Though we’re taught to correlate wisdom with age, I often reflect back on my inherent childhood logic and wonder if I lost some of that wisdom along the way. Here are some of the unsucky things I believed as a kid:
The geese on the frozen lake would be much happier if I brought them tiny winter coats.
The streetlights don’t turn on by themselves. Someone is paid to hit 98,796 light switches the instant the sun goes down.
Most people die eventually, but I won’t and neither will my mom.
On Thanksgiving Eve, turkeys pray for falling stars, hoping no one will wish on their bones the next day.
Toll Booth workers have the best jobs in the whole world because they make a new friend every twenty seconds.
Right before I took a leap in the direction of trying to become a full-time poet, I spent five years teaching in a preschool. What a gift it was to spend my days seeing the world through the eyes of those who hadn’t yet been told how to see it. Four year old Rita, for example. My god, I adored her. She looked like a mushroom and talked the way I imagine a mushroom would talk. One St. Patrick's Day, while the kids were painting poster-sized four leaf clovers bright green, Rita walked up to me dragging her giant clover behind her and said, “Andrea, yeah um, I’m gonna need some help painting this broccoli.”
It’s almost impossible to have a sucky day after you’ve heard a gem like that fall out of a mushroom’s mouth. I spent the entirety of the next week thinking about Rita and her broccoli-eating Leprechauns (so committed they were to having enough phosphorus in their diets!)
I only recently learned leprechauns are the outcasts of the fairy community––grumpy, mischievous little guys whose job is to mend the shoes of their sparkle-winged counterparts. How is it possible that fairies need help mending their shoes? I would assume they could sprinkle fairy dust on their toes and mend them themselves, but my thoughts about such things can no longer be trusted. I’m full grown afterall, and now have a head full of conspiracy theories such as this: Both my mom and I could very well die someday. I can’t be sure, of course, but I’ve come to suspect there’s at least a 50/50 chance.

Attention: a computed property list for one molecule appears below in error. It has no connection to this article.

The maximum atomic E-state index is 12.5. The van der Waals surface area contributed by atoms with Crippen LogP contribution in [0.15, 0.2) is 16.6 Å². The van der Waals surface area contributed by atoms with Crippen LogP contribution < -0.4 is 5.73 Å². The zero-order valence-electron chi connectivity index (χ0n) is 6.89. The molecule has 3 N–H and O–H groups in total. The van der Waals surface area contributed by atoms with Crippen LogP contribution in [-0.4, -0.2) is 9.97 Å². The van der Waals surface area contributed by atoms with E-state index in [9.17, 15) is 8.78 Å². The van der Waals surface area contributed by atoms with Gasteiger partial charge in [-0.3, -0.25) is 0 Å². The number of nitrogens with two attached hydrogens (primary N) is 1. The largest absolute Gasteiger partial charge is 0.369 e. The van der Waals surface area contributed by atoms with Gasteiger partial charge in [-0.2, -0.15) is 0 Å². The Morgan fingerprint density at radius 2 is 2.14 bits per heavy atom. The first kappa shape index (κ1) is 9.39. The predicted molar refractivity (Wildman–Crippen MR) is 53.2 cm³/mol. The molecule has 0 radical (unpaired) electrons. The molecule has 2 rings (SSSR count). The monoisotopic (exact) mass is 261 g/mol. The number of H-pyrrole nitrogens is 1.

Children are closer to god than we are. And what I mean by god is––wonder. They have come so recently from the great great beyond, which is why they have so many questions. We are a culture that prides itself on having answers, but questions are the real wisdom, the real magic. During the times in my life I stopped asking questions, I swear I aged faster. What if, instead of Botox and chemical peels and anti-aging creams, the new prescription was this:
What does heaven look like at night?
When my dogs dream about me, what do they dream?
What’s the fastest route to an open heart and how can I get there in record time?
What do the angels say when god sneezes?
Will you join me in my question-asking-journey, friends? If you do, I’d love to read some of your questions in the comments. Thank you so much for being here.
Love, Andrea 🖤
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